Matt Schuiteman farms near Sioux Center, Iowa, and he's a pretty busy guy.
"We do primarily corn, a little alfalfa, we have a cow - calf operation, a farrow to finish operation and we also custom feed a few pigs," said Schuiteman.
When it comes to field work, Matt's cultivating a sense conservation.
"We put on hog manure and then plant rye in the fall so that we wouldn't lose the nutrients," said Schuiteman.
The rye's a cover crop, he's been using it since 2007.
It's planted it in September or October to stop erosion and keep nutrients where they belong during the off season.
"The nutrients are going to be right here so when the corn grows, the roots find the nutrients right away and the corn catches all the nutrients," said Schuiteman. "The end result is that you hope you don't waste anything."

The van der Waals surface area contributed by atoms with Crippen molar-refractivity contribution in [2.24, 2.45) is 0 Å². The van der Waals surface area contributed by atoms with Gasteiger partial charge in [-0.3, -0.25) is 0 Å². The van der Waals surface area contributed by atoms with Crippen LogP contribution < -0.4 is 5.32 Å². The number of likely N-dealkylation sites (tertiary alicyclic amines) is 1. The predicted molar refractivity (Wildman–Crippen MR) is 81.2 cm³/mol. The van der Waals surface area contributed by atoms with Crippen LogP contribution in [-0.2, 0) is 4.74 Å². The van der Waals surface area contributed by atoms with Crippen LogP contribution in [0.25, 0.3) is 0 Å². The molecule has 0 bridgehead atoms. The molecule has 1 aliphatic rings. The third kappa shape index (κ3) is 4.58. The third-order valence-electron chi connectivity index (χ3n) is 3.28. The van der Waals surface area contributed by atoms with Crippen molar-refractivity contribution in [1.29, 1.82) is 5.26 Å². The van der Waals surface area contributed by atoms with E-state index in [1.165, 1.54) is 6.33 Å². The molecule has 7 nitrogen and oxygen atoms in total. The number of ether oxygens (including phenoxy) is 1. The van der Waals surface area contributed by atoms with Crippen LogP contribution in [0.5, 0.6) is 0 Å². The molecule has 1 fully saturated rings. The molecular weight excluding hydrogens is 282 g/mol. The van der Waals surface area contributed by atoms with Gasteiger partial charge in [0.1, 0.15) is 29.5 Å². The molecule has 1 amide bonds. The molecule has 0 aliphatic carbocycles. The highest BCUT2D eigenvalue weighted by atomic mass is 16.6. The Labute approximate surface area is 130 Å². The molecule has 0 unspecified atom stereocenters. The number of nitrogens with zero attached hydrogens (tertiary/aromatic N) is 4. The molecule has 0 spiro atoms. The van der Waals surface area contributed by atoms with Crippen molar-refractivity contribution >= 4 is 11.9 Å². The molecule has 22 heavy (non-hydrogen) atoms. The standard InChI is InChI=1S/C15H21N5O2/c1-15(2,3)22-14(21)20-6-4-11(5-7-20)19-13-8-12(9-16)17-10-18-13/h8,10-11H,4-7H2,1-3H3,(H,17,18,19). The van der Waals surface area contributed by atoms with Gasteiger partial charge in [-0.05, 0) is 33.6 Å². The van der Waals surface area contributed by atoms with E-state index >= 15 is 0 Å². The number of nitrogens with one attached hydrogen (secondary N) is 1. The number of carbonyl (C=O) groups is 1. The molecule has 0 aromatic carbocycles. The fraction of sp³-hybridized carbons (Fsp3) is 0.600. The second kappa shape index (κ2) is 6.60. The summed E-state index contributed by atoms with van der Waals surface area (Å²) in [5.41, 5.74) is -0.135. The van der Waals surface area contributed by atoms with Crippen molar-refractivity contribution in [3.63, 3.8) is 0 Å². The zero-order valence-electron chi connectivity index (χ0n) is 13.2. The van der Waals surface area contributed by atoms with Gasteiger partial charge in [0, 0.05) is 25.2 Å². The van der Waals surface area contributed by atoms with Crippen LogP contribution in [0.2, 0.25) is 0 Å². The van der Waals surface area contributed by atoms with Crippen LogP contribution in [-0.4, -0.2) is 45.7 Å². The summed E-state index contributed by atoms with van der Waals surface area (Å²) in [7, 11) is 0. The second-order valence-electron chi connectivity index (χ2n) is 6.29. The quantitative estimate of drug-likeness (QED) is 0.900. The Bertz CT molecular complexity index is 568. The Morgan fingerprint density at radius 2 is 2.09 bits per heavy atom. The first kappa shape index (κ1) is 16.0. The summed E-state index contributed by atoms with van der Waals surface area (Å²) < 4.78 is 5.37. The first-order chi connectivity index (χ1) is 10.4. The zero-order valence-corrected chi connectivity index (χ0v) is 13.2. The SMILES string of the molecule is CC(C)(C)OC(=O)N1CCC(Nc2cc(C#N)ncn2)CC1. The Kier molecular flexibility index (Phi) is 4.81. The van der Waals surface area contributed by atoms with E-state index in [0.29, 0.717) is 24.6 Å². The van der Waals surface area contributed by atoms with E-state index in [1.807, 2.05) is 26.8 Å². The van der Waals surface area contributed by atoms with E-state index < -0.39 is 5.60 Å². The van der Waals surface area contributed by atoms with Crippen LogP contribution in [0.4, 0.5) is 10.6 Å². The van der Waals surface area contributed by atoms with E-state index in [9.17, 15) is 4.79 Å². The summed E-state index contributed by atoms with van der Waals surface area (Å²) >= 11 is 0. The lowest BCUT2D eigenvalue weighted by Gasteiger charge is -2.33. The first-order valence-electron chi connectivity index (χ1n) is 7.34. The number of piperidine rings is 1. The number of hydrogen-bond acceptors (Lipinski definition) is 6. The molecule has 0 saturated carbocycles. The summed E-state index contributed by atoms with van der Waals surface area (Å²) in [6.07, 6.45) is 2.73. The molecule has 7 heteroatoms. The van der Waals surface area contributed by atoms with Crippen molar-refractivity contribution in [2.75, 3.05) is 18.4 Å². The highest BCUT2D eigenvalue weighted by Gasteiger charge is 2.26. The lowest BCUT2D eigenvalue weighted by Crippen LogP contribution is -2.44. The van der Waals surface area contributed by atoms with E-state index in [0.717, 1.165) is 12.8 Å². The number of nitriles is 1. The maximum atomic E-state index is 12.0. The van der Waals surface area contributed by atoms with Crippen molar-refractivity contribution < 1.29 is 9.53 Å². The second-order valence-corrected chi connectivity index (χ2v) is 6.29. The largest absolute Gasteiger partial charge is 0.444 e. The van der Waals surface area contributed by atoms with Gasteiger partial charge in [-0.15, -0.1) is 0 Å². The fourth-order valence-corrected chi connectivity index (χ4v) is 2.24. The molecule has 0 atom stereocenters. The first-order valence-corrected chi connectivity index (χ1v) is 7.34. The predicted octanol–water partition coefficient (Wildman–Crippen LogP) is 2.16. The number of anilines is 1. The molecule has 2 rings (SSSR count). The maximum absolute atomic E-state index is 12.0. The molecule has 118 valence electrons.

Matt also practices strip tillage, only cultivating the land in small strips, right where the corn will be planted.
"So in the end we've seen a reduction in water and wind erosion," said Schuiteman.
Matt even has a few farms near aquifers and for the past few years he's been studying how nitrates seep down into the ground water.
He's trying to stop that by planting alfalfa instead of corn.
Rotating the crops every few years to try and keep the nitrates where they belong.
"For every pound of nitrogen that ends up either in the groundwater or in the Gulf of Mexico is money out of our pocket," said Schuiteman.
The practices can be time consuming, expensive and different.
After all, you may be tying up land with alfalfa for a few years and even spending extra money to buy cover crops like rye, but Matt says the benefits speak for themselves.
He's seen corn yields up by as much as 30 bushels per acre.
He's a farmer doing things little differently, and he says a little extra time and money is well worth it.
"Less erosion, more efficient fertilizer and in the end that all comes back to a little better bottom line," said Schuiteman.
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